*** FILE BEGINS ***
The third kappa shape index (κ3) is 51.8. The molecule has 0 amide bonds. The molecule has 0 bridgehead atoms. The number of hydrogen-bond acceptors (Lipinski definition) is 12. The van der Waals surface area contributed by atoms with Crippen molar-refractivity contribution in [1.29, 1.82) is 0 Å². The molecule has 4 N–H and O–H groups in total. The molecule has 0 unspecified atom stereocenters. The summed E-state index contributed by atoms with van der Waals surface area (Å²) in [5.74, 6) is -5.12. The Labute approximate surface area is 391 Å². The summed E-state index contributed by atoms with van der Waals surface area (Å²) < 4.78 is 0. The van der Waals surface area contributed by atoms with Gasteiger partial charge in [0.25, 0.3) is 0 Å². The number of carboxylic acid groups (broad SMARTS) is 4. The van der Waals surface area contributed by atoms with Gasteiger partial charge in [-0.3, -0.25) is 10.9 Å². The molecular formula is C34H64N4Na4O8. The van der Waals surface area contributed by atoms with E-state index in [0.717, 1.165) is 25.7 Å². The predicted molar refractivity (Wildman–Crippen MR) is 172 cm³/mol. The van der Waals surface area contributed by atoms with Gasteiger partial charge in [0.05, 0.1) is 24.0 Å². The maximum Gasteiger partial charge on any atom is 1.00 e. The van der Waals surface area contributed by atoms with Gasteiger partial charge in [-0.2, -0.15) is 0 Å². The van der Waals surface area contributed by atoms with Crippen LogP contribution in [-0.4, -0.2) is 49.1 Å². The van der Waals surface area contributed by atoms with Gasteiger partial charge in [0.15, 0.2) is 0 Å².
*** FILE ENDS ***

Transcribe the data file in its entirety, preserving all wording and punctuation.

The third kappa shape index (κ3) is 51.8. The molecule has 0 amide bonds. The molecule has 0 bridgehead atoms. The number of hydrogen-bond acceptors (Lipinski definition) is 12. The van der Waals surface area contributed by atoms with Crippen molar-refractivity contribution in [1.29, 1.82) is 0 Å². The molecule has 4 N–H and O–H groups in total. The molecule has 0 unspecified atom stereocenters. The summed E-state index contributed by atoms with van der Waals surface area (Å²) in [5.74, 6) is -5.12. The Labute approximate surface area is 391 Å². The summed E-state index contributed by atoms with van der Waals surface area (Å²) < 4.78 is 0. The van der Waals surface area contributed by atoms with Gasteiger partial charge in [0.25, 0.3) is 0 Å². The number of carboxylic acid groups (broad SMARTS) is 4. The van der Waals surface area contributed by atoms with Gasteiger partial charge in [-0.3, -0.25) is 10.9 Å². The molecular formula is C34H64N4Na4O8. The van der Waals surface area contributed by atoms with E-state index in [0.717, 1.165) is 25.7 Å². The predicted molar refractivity (Wildman–Crippen MR) is 172 cm³/mol. The van der Waals surface area contributed by atoms with Gasteiger partial charge in [0.05, 0.1) is 24.0 Å². The maximum Gasteiger partial charge on any atom is 1.00 e. The van der Waals surface area contributed by atoms with Gasteiger partial charge in [-0.2, -0.15) is 0 Å². The van der Waals surface area contributed by atoms with Crippen LogP contribution in [-0.4, -0.2) is 49.1 Å². The van der Waals surface area contributed by atoms with Gasteiger partial charge in [0.15, 0.2) is 0 Å².